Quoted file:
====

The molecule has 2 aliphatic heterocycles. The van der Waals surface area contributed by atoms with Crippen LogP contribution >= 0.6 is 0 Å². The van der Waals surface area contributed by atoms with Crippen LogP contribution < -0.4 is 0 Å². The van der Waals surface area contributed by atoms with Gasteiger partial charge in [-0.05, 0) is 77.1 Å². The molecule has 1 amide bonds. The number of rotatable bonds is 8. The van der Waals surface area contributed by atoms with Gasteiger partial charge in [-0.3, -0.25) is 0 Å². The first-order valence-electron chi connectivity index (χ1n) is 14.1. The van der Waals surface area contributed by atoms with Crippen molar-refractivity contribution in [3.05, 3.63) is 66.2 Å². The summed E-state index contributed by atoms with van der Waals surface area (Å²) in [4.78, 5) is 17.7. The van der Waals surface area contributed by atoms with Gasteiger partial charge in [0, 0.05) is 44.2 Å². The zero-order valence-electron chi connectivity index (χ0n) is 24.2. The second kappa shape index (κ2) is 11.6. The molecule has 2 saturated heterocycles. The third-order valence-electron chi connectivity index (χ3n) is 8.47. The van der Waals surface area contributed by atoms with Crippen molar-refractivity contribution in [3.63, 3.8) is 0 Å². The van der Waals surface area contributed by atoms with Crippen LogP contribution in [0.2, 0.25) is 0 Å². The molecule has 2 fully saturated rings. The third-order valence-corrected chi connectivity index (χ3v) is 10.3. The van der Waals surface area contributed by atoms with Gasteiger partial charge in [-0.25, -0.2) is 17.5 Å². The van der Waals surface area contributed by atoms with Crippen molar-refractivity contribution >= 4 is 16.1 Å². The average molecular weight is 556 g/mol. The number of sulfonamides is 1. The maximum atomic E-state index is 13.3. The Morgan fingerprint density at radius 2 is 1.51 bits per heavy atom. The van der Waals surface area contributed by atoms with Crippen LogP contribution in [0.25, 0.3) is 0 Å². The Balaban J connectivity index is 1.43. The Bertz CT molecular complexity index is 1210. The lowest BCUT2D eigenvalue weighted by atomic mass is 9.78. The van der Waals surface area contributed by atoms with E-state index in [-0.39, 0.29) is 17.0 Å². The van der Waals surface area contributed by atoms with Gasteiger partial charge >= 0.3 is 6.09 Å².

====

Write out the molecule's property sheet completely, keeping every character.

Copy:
The molecule has 2 aliphatic heterocycles. The van der Waals surface area contributed by atoms with Crippen LogP contribution >= 0.6 is 0 Å². The van der Waals surface area contributed by atoms with Crippen LogP contribution < -0.4 is 0 Å². The van der Waals surface area contributed by atoms with Gasteiger partial charge in [-0.05, 0) is 77.1 Å². The molecule has 1 amide bonds. The number of rotatable bonds is 8. The van der Waals surface area contributed by atoms with Gasteiger partial charge in [-0.3, -0.25) is 0 Å². The first-order valence-electron chi connectivity index (χ1n) is 14.1. The van der Waals surface area contributed by atoms with Crippen molar-refractivity contribution in [3.05, 3.63) is 66.2 Å². The summed E-state index contributed by atoms with van der Waals surface area (Å²) in [4.78, 5) is 17.7. The van der Waals surface area contributed by atoms with Gasteiger partial charge in [0, 0.05) is 44.2 Å². The zero-order valence-electron chi connectivity index (χ0n) is 24.2. The second kappa shape index (κ2) is 11.6. The molecule has 2 saturated heterocycles. The third-order valence-electron chi connectivity index (χ3n) is 8.47. The van der Waals surface area contributed by atoms with Crippen molar-refractivity contribution in [3.63, 3.8) is 0 Å². The van der Waals surface area contributed by atoms with Crippen LogP contribution in [0.2, 0.25) is 0 Å². The molecule has 2 fully saturated rings. The third-order valence-corrected chi connectivity index (χ3v) is 10.3. The van der Waals surface area contributed by atoms with Gasteiger partial charge in [-0.25, -0.2) is 17.5 Å². The van der Waals surface area contributed by atoms with Crippen molar-refractivity contribution >= 4 is 16.1 Å². The average molecular weight is 556 g/mol. The number of sulfonamides is 1. The maximum atomic E-state index is 13.3. The Morgan fingerprint density at radius 2 is 1.51 bits per heavy atom. The van der Waals surface area contributed by atoms with Crippen LogP contribution in [0.25, 0.3) is 0 Å². The Balaban J connectivity index is 1.43. The Bertz CT molecular complexity index is 1210. The lowest BCUT2D eigenvalue weighted by atomic mass is 9.78. The van der Waals surface area contributed by atoms with E-state index in [-0.39, 0.29) is 17.0 Å². The van der Waals surface area contributed by atoms with Gasteiger partial charge >= 0.3 is 6.09 Å².